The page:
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  1. #1
    Wendell Swedberg's Avatar
    Wendell Swedberg Guest

    Default Normal Checking on wood siding?

    Last edited by Wendell Swedberg; 01-04-2008 at 02:29 PM.
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  2. #2
    Join Date
    Mar 2007
    Location
    Spring Hill (Nashville), TN
    Posts
    5,829

    Default Re: Normal Checking on wood siding?

    Quote Originally Posted by Wendell Swedberg View Post
    Builder insists this is normal checking on the wood siding.

    I feel this "checking" will allow water entry behind the siding.

    Would you folks write siding like this as a repair item?
    First off wood siding is not a barrier type siding. This is the reason that it should have a moisture barrier behind it. So the splitting or checking would really not make that much of a difference so far as water is concerned.

    It look like a mill stamp on the front of that piece of wood, that in itself would be a red flag that the builder could care less about the quality of his product.

    It also looks like the siding might have been nailed improperly as several corners are starting to bow out.

    Scott Patterson, ACI
    Spring Hill, TN
    www.traceinspections.com

  3. #3
    Join Date
    Mar 2007
    Location
    Connecticut
    Posts
    1,822

    Default Re: Normal Checking on wood siding?

    The checking is normal but the use of the checked section at time of install is poor workmanship. The 2 foot checked end should have been trimmed off prior to install. A good carpenter would be able to tell that it would check in the future even though it may have looked fair at time of install. What Scott said was a stamp appears to me to be a burn mark from the thickness planer where the piece stopped for a second or two before moving again. That would also be an indication of checking as the checked section would compress as it went through the blade and expand again as it came out catching on the planer housing causing the board to jamb causing the burn mark.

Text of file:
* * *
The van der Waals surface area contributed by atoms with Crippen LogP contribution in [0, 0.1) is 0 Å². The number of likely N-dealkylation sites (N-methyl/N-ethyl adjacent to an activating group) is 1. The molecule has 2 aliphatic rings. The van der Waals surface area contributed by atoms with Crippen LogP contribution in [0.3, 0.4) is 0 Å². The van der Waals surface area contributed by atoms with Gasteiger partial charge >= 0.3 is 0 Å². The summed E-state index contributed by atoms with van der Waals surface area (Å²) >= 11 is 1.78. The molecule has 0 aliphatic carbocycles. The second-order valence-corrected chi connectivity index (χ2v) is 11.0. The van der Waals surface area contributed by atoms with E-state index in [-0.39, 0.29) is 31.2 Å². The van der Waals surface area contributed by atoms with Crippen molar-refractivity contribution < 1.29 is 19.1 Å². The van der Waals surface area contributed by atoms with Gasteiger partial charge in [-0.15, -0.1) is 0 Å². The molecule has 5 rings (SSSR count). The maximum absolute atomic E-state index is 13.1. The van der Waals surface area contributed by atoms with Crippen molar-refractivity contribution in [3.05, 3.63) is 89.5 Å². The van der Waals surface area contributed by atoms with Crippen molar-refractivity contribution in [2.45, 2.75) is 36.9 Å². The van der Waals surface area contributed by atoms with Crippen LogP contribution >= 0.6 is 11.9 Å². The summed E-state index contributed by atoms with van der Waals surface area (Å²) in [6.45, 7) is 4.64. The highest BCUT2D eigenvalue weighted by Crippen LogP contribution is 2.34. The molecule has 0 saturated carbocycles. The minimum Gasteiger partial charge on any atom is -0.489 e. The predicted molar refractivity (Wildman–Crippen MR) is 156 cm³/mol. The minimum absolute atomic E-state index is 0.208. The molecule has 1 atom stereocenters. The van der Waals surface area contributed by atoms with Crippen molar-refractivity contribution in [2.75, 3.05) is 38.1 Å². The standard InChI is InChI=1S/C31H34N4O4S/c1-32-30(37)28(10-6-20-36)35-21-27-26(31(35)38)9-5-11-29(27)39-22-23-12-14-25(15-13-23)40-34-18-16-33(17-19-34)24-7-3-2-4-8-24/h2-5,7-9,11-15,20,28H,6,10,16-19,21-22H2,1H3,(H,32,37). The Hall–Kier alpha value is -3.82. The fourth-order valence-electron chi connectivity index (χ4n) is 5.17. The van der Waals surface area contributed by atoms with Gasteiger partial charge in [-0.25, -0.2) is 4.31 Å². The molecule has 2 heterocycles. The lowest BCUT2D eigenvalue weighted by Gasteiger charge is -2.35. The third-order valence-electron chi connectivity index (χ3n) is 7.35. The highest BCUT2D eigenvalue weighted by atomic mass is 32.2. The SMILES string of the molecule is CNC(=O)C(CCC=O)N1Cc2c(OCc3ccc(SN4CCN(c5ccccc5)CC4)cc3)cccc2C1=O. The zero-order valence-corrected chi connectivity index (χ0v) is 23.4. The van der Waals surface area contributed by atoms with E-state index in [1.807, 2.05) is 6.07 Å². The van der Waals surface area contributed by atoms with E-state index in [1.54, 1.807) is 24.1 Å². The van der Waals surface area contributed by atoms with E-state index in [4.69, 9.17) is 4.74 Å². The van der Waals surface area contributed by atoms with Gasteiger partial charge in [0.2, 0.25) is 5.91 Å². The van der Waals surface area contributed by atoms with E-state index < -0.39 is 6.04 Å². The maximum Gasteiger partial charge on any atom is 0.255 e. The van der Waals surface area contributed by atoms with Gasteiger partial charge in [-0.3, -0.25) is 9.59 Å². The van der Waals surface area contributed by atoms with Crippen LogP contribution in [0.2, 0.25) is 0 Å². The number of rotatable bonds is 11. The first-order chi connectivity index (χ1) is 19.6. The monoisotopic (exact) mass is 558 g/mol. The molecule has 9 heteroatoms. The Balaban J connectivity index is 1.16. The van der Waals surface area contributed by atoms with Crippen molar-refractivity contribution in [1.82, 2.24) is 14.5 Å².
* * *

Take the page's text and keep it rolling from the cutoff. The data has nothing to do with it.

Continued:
Simple repair. Replace checked section. And refasten the areas where joints are starting to open. Unpainted wood will be affected more by UV and weathering. Present owner may have insisted on natural finish which would clear the builder to a certain extent.


  4. #4
    Join Date
    Mar 2007
    Location
    Oregon
    Posts
    2,365

    Default Re: Normal Checking on wood siding?

    If your profile didn't say you from Phoenix I'd swear that came off the south side of my own house... same stuff... same condition.

    I see a lot of that around my area, mostly from the 70s/80s when wood started to become scarce and the quality went down.

    I have a standard comment where I identify the area and then state that normal maintenance for this type of siding includes periodicly replacing or sealing any split boards and keeping all materials well painted to prevent damage.

    It's one of those where I feel caught in a spot between my SOP's and a siding cotractor... SOP's say to evaluate to determine if the system is performing its intended function, contractor that comes behind me says it's all trashed, needs to be replaced and your children are going to die of mold poisoning if they sleep another night in the house.

    Edit - just caught that this was a new house. That's too bad it's doing that already... I'd think the split boards should be replaced. Wow, that sun is hot down there in Phoenix isn't it? Maybe Al Gore is right


  5. #5
    Join Date
    Mar 2007
    Location
    Ormond Beach, Florida
    Posts
    25,317

    Default Re: Normal Checking on wood siding?

    Quote Originally Posted by Matt Fellman View Post
    It's one of those where I feel caught in a spot between my SOP's and a siding cotractor... SOP's say to evaluate to determine if the system is performing its intended function, ...
    At a minimum ...

    SOP are like 'code', they are all 'do this MINIMUM', but neither says to 'stop there'.

    ... contractor that comes behind me says it's all trashed, needs to be replaced ...
    Nothing in any SOP prevents you from saying it should be repaired/replaced.

    .... and your children are going to die of mold poisoning if they sleep another night in the house.
    Yeah, well, the contractor's got to find a way to make a living too ...

    Jerry Peck, Construction / Litigation Consultant
    Construction Litigation Consultants, LLC ( www.ConstructionLitigationConsultants.com )
    www.AskCodeMan.com

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